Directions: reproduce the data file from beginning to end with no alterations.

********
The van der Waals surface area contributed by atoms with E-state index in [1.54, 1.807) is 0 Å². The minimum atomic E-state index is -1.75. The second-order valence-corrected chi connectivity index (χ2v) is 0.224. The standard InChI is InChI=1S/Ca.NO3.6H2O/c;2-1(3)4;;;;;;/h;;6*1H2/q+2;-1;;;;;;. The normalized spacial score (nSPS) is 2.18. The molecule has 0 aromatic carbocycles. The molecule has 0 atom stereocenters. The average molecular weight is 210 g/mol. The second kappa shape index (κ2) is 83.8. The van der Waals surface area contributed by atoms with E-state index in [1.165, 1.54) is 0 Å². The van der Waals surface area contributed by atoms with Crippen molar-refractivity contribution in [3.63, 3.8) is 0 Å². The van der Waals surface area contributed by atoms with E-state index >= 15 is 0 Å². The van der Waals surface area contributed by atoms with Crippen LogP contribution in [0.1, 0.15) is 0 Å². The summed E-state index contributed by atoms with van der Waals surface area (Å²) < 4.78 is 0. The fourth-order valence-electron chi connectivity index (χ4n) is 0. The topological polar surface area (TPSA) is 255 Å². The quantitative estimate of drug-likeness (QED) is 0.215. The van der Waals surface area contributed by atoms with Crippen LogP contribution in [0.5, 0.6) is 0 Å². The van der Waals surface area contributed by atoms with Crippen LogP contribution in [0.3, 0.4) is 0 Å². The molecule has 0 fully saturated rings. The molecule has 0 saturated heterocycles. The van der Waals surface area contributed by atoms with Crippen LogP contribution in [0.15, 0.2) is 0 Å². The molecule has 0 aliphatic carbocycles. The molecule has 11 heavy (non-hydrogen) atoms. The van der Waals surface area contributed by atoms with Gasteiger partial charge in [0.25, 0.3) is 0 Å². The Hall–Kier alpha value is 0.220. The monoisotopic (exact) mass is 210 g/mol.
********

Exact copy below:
The van der Waals surface area contributed by atoms with E-state index in [1.54, 1.807) is 0 Å². The minimum atomic E-state index is -1.75. The second-order valence-corrected chi connectivity index (χ2v) is 0.224. The standard InChI is InChI=1S/Ca.NO3.6H2O/c;2-1(3)4;;;;;;/h;;6*1H2/q+2;-1;;;;;;. The normalized spacial score (nSPS) is 2.18. The molecule has 0 aromatic carbocycles. The molecule has 0 atom stereocenters. The average molecular weight is 210 g/mol. The second kappa shape index (κ2) is 83.8. The van der Waals surface area contributed by atoms with E-state index in [1.165, 1.54) is 0 Å². The van der Waals surface area contributed by atoms with Crippen molar-refractivity contribution in [3.63, 3.8) is 0 Å². The van der Waals surface area contributed by atoms with E-state index >= 15 is 0 Å². The van der Waals surface area contributed by atoms with Crippen LogP contribution in [0.1, 0.15) is 0 Å². The summed E-state index contributed by atoms with van der Waals surface area (Å²) < 4.78 is 0. The fourth-order valence-electron chi connectivity index (χ4n) is 0. The topological polar surface area (TPSA) is 255 Å². The quantitative estimate of drug-likeness (QED) is 0.215. The van der Waals surface area contributed by atoms with Crippen LogP contribution in [0.5, 0.6) is 0 Å². The van der Waals surface area contributed by atoms with Crippen LogP contribution in [0.3, 0.4) is 0 Å². The molecule has 0 fully saturated rings. The molecule has 0 saturated heterocycles. The van der Waals surface area contributed by atoms with Crippen LogP contribution in [0.15, 0.2) is 0 Å². The molecule has 0 aliphatic carbocycles. The molecule has 11 heavy (non-hydrogen) atoms. The van der Waals surface area contributed by atoms with Gasteiger partial charge in [0.25, 0.3) is 0 Å². The Hall–Kier alpha value is 0.220. The monoisotopic (exact) mass is 210 g/mol.